That was one message from commercial real estate insiders today at a development forecast hosted by the Newark Regional Business Partnership. With new office buildings for the electronics giant, Prudential Financial and others set to anchor the city's downtown, speakers and panelists touted a growing pipeline filled with other project types.
Spread across four projects, the city currently has 450 housing units under construction in the blocks surrounding its downtown, said Lyneir Richardson, CEO of the Brick City Development Corp. That will give the downtown "zone" about 2,000 total units, he said, but several other planned or proposed projects could bring that total to at least 3,000 by 2017.
Such efforts to add market-rate housing go hand in hand with new retail amenities, Richardson said. He ticked off a list of new and ongoing projects, including Dinosaur Bar-B-Que and the planned Joe's Crab Shack in the new Courtyard by Marriott, located a block from the Prudential Center.
"The next phase of Newark is about getting more people living and working downtown," Richardson said. By 2017, the city aims to have 5,000 new residents and another 5,000 new people working around its central business district.
Kate Coburn, a partner with the New York-based consultancy HR&A Advisors Inc., said the arrival of chains like Joe's Crab Shack and Starbucks inside the hotel signal that Newark is attracting a new generation of retailers beyond local businesses. But as the city builds a new retail base, developers must be careful to balance those new tenants with local merchants, who "make a project closer to the heart of the people that are there."
A key template for diversifying downtown Newark will be the $150 million Teachers Village project, which includes three charter schools, more than 200 apartments and 70,000 square feet of retail along Halsey Street. Ron Beit, the project's lead developer, said builders in Newark have "looked at plans around the country and around the world, and see what has worked and what hasn't worked in the last several decades."
"The one thing that is clear is (that) to have a 24-hour, seven-day community, you need all three food groups of real estate," Beit said, citing residential, commercial and retail. He said Teachers Village is using its schools as its commercial component, helping to activate the neighborhood, "so that overnight, you have this sustainable community."
Across all property classes, Newark and its host of development projects have been among the chief beneficiaries of state incentive programs, said Michele Brown, CEO of the Economic Development Authority. Under just the Urban Transit Hub program, the state's largest incentive, projects in the city have been awarded future tax credits totaling more than $450 million.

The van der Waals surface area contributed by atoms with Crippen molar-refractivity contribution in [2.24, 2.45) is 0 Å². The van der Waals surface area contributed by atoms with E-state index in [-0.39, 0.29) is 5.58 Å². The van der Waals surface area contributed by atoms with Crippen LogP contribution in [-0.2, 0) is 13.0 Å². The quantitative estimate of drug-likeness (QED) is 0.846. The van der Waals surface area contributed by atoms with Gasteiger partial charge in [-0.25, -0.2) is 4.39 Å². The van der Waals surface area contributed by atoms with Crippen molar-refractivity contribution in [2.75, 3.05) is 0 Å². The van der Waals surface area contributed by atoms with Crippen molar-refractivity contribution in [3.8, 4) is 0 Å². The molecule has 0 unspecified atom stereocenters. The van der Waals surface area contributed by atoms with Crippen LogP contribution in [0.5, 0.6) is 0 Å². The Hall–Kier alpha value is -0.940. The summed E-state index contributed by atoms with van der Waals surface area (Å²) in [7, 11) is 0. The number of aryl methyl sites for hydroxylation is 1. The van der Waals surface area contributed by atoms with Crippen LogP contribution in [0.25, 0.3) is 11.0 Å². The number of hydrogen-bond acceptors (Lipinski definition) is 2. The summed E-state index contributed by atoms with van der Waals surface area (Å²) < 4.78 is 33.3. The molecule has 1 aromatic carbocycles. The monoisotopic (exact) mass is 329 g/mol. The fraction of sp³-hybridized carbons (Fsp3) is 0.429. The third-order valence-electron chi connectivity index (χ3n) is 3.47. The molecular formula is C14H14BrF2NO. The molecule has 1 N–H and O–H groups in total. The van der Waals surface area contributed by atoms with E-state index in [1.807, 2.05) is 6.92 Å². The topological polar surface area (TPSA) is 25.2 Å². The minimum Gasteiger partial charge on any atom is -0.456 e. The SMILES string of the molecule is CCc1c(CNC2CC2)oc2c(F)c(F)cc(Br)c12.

But the EDA's arsenal of incentives could be in line for a change, said Ted Zangari, the lead redevelopment attorney for Newark-based Sills, Cummis & Gross PC. He noted that Urban Transit Hub, its Grow New Jersey offshoot and two other programs would be refined and consolidated under a bill he expected to move through the Legislature starting next week.
Zangari said he "would like to think this bill will be on the governor's desk" by March 31. If signed, the law would replenish the state's offerings to businesses and give the state a "single program to market for that 20-second elevator pitch," similar to New York and Pennsylvania, he said.
The largest Urban Transit Hub recipient, Prudential Financial's planned office complex alongside Military Park, also was a key topic at the event. Heidi Learner, the chief economist at Studley Inc., said Prudential currently accounts for five of the 12 largest office users in a market that has seen little rent growth and trailed other urban centers in recouping "office-using jobs."
If the firm vacates its current space for the new 740,000-square-foot complex, Newark's office availability rate would increase from 19.4 percent to above 25 percent, she said, noting that office availability is at 17.4 percent nationally and 15 percent in downtown Manhattan.
But Jon Meisel, a managing director with Jones Lang LaSalle's New Jersey offices, seemed to for expanding the city's office market, noting that Newark's class A vacancy rate is the lowest in the state, and that 45 percent of its office stock was built before 1970. What's more, the new Prudential office would join projects like Teachers Village in "tying in" the city's higher education institutions to the downtown.
"Now you've created a new enclave," Meisel said. "You're starting to clean up the whole area behind Broad Street, right by Military Park. … All of a sudden you're coming out of the central core, and that's what spurs development."